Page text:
Homemade Labneh Recipe: Creamy Yogurt Dip with Fresh Herbs

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I’m always looking for more ways to use the fresh herbs growing in my garden. This homemade labneh recipe is a great way to do that. It’s a creamy, rich yogurt dip that’s the perfect accompaniment to fresh veggies or your favorite chips.

What is Labneh?

This traditional yoghurt is a staple food for those in the Arabic and Middle Eastern regions. People will eat it for breakfast, lunch, supper, or as an appetizer. Its popularity has spread in recent decades so you’ll find it in kitchens and restaurants around the world. Labneh is made by straining the whey out of whole milk yogurt and adding seasonings to taste.

Traditional Labneh toppings include sumac (staghorn sumac) and za’atar spice, a blend of Meditteranean herbs. Straining the yogurt not only concentrates the flavor but it ups the protein in this soft cheese. Then there are the probiotics and healthy fats.

The Best Yogurt for Labneh Cheese

There are several options, but basically, any full-fat animal milk yogurt will work. You can use plain yogurt, goat milk yogurt, or Greek yogurt. Greek yogurt is already partially strained, so it won’t yield as much liquid. Be sure to avoid anything low-fat or with added sugar and flavors. I often make homemade yogurt from grass-fed cows to avoid the junk in many store-bought brands.

How to Strain Homemade Labneh

Straining labneh is simple enough, but there are a few tricks. First, choose a bowl that’s deep or large enough. You don’t want the yogurt sitting in its own whey or it won’t strain. You’ll also need a mesh strainer to prop on top of your bowl.

Most of the yogurt will drain out if you only use a strainer, so it’s important to also line the strainer. Muslin or cotton cheesecloth works well for this, but some people also use paper towels. I prefer cheesecloth because it’s more sustainable and reusable.

If you don’t have a metal strainer just use a cheesecloth. Lay the cheesecloth across the top of your bowl and put the yogurt in the center. Next, gather up the corners and tie them around the handle of a wooden spoon. The wooden spoon rests across the top of the bowl, suspending the yogurt and cheesecloth above the bottom.

Labneh needs to be strained for a minimum of 12 hours but it’s best to wait a day (or more). The longer it strains the thicker it gets. You don’t want to leave it in the fridge for too long though or it will dry out completely.

When you’re done straining the labneh, don’t throw the liquid away! The strained whey is great to use for probiotic-rich lacto-fermented salsa or veggies.

How to Eat Your Homemade Labneh

There’s really not a bad way to eat labneh. The creamy yogurt base is versatile so you can make it sweet or savory and serve it with a variety of things. Try lemon zest, lemon juice, and a hearty drizzle of honey for a fruit dip. Or keep it traditional with sumac powder, za’atar, and extra virgin olive oil. Everything bagel seasoning with roasted red peppers is another yummy option.

Most people use labneh for pita chips and bagels. Since we don’t do a lot of grains at our house you’ll usually find us dipping veggies in it. You can also try some homemade almond flour crackers or cassava chips. And if you make a sweet version it makes a great fruit dip.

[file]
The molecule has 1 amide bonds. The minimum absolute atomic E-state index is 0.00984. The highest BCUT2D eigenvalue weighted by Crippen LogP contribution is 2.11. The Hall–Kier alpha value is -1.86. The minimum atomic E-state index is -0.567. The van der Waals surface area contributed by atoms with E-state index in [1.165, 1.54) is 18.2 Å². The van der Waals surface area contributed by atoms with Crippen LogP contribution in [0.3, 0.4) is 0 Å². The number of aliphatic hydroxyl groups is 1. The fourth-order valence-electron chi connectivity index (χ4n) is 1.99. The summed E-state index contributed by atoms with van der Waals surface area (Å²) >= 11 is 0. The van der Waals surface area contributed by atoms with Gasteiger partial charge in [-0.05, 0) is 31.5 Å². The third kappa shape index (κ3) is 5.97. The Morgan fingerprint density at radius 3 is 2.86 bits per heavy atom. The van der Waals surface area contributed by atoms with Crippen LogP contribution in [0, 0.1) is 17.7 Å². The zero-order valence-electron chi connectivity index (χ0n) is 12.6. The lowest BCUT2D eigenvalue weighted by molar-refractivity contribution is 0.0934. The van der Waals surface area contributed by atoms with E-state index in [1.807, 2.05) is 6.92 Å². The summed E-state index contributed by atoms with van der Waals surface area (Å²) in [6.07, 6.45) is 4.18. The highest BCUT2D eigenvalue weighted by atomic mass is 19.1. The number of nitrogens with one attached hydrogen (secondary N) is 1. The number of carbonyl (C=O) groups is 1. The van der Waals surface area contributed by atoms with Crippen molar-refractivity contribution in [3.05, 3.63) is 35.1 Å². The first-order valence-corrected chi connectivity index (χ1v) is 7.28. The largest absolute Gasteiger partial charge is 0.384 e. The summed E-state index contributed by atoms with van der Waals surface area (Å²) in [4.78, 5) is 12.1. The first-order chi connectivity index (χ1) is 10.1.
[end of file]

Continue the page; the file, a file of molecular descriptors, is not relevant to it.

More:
You can also use labneh to replace sour cream or cream cheese in your recipes for a protein boost. In the Middle East, they’ll often include labneh as part of a mezze platter. These platters consist of small dishes of appetizers, snacks, and finger foods to make a meal. They’re like healthy Lunchables for adults.

Finish it With Salt

I also like to add a sprinkle of finishing salt to the top. Our family uses naturally harvested salt like Himalayan salt and Celtic sea salt for most things. For this dip though I used Maldon sea salt. Maldon salt is hand-harvested sea salt from the southeast coast of England.

This unique salt forms a pyramid structure or flakes that add a unique crunch and saltiness to foods. You can’t find it anywhere else in the world and the same family has been harvesting it for over 135 years. People have used salt from that particular region though for several thousand years!

If you don’t want to use Maldon salt then try topping your labneh with a sprinkle of your salt of choice. Even with sweeter dips, it adds a nice contrast.

Labneh recipe

Mediterranean Labneh Recipe

This tangy and refreshing soft yogurt dip is drizzled with olive oil and loaded fresh with herbs and garlic. Perfect for summertime!

Servings

Ingredients

Optional Toppings and Mix-Ins

Instructions

  • In a medium bowl, stir together the yogurt and salt.

  • Line a mesh strainer with several layers of cheesecloth and scoop the yogurt into the cheesecloth.

  • Suspend the strainer over a large bowl or a deep bowl, leaving enough space under the strainer for the whey to drip out.

  • Place the bowl in the refrigerator for 24 hours and allow the yogurt to drain.

  • Lift the cheesecloth out of the strainer and dump the strained yogurt into a bowl.

  • Add desired toppings or mix-ins and enjoy as a dip.

Nutrition

Nutrition Facts

Mediterranean Labneh Recipe

Amount Per Serving (0.25 cup)

Calories 31
Calories from Fat 2

% Daily Value*

Fat 0.2g0%

Saturated Fat 0.1g1%

Trans Fat 0.003g

Polyunsaturated Fat 0.01g

Monounsaturated Fat 0.02g

Cholesterol 3mg1%

Sodium 163mg7%

Potassium 71mg2%

Carbohydrates 2g1%

Sugar 2g2%

Protein 5g10%

Vitamin A 2IU0%

Calcium 56mg6%

Iron 0.04mg0%

* Percent Daily Values are based on a 2000 calorie diet.

Notes

You can make a sweeter labneh for dipping fruit by topping it with a drizzle of honey and a sprinkle of lemon zest and chopped mint.

Have you ever tried labneh before? What are your favorite ways to eat it? Leave a comment and share below!

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